Can young children develop smoking addiction

Does my child smoke?

What can you do if your child smokes?


If you've noticed your child is smoking, you might want to stop them smoking. However, you can hardly enforce a smoking ban because your child is not under your supervision for a large part of the day. In the worst case, it could lead to your child betraying you and secretly smoking. It is therefore not promising to strictly ban smoking, to punish severely or to threaten consequences that you may not be able to enforce. It makes more sense to encourage your child to give thought to themselves and to quit smoking of their own accord. It is important that you show a clear attitude that your child can use as a guide and with which he can grapple.


Think about how you can reward your child when they quit smoking. Make an agreement that includes a clear goal, time frame, and specific reward. Smaller rewards at shorter intervals can also be an incentive and recognition for your child. If you have made such an arrangement with your child, then you have come a long way. But a single conversation is not enough. It is important that you bring up the topic again from time to time and inquire whether there have been difficulties or experiences of achievement.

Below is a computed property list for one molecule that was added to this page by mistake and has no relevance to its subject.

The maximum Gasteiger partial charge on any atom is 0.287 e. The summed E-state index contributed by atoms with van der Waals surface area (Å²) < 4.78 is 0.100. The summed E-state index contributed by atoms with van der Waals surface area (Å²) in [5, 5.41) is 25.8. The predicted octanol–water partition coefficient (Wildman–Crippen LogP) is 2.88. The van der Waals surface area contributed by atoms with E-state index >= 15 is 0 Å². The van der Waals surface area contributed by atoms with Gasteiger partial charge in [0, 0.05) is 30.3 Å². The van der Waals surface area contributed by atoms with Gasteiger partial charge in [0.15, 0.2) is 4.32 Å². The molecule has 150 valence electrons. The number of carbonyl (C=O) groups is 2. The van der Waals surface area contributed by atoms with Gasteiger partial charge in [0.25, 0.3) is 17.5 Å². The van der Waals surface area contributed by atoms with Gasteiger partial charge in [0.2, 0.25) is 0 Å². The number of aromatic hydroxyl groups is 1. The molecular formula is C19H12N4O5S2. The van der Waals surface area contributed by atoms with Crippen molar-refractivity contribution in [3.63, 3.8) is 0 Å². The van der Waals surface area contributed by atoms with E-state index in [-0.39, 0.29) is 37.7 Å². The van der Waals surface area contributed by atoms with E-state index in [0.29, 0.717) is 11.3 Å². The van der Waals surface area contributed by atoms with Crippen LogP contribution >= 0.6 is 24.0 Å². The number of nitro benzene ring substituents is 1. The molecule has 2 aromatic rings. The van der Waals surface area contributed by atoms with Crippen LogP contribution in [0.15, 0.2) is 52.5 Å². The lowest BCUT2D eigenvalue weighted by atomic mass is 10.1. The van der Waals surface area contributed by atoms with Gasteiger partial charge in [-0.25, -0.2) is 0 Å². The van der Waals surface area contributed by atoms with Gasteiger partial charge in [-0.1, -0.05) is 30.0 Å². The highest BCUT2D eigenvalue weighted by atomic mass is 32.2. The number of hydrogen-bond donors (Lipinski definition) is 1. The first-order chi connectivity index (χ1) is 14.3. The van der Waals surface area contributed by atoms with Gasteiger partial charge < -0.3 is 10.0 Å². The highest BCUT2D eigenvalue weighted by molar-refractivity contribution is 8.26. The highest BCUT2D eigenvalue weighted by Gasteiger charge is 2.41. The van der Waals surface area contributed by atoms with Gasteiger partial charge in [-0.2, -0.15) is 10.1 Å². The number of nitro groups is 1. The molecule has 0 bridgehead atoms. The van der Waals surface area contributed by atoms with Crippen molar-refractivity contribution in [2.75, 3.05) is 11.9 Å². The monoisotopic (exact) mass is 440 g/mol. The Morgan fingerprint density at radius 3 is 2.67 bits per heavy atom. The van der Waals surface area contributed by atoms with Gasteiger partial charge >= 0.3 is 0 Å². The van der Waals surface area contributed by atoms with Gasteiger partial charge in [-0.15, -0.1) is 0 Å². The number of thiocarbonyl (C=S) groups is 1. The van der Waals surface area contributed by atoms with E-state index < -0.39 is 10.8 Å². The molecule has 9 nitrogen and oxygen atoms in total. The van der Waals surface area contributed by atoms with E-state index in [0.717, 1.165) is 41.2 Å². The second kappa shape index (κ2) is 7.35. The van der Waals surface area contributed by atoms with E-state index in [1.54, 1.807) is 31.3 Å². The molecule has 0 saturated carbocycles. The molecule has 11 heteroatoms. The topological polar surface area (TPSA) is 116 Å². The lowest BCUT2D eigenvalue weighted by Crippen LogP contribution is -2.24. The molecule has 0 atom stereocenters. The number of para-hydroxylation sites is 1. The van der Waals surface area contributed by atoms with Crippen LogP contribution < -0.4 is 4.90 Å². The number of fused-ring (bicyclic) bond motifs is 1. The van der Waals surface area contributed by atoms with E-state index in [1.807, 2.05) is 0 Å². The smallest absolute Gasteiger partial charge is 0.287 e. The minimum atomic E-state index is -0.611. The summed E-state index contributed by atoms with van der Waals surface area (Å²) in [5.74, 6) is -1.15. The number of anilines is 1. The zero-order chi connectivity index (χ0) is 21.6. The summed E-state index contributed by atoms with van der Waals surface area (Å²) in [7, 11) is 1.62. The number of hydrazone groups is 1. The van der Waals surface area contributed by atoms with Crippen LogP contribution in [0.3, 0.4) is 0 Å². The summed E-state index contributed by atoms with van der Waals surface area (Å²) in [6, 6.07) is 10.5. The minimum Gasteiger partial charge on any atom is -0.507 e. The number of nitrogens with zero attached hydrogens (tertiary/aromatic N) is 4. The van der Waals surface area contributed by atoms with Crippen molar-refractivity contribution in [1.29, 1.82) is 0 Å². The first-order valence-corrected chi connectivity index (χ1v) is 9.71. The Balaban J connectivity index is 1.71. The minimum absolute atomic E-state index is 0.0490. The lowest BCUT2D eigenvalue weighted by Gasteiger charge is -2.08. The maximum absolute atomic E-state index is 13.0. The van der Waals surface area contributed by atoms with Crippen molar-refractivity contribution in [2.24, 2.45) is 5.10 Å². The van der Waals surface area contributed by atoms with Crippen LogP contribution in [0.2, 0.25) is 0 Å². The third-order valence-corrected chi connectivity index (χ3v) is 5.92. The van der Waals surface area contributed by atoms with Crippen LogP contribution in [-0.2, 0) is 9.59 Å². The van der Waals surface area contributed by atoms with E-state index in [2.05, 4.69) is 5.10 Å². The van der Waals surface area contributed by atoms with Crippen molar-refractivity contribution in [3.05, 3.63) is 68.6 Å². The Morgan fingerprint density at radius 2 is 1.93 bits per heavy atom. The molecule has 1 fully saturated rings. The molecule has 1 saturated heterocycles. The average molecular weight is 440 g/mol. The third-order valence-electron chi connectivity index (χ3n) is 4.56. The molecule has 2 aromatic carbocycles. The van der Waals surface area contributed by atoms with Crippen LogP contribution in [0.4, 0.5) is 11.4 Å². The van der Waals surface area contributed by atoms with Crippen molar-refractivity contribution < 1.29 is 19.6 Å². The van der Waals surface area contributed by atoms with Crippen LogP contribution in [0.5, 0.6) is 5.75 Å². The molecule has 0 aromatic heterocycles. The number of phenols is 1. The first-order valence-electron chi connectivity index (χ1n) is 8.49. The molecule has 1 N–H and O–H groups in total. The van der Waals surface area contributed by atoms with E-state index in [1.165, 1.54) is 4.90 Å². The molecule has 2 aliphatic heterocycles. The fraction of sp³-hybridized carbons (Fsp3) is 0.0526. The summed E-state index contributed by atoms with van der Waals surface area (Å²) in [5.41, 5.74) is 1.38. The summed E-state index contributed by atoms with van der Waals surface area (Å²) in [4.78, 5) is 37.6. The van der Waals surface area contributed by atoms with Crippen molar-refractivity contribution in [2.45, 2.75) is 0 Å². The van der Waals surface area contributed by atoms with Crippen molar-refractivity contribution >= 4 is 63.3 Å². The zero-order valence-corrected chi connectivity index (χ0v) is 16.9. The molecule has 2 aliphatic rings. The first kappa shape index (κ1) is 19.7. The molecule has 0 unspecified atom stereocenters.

The first goal of any agreement with your child must be to quit smoking. If it is not yet possible to reach an agreement with your child to completely quit smoking, at least some rules should be enforced by you, e.g. B. that in your own apartment - and also in your own room - no cigarettes are smoked. Every non-smoked cigarette counts and every smoke-free time of the day slows the development of addiction.

Encourage your child's initiative

Studies have shown that many young people are reluctant to accept help from adults when they quit and would rather go their own way. That can be very successful. The website for young people and the BZgA hotline offer young smokers further practical support.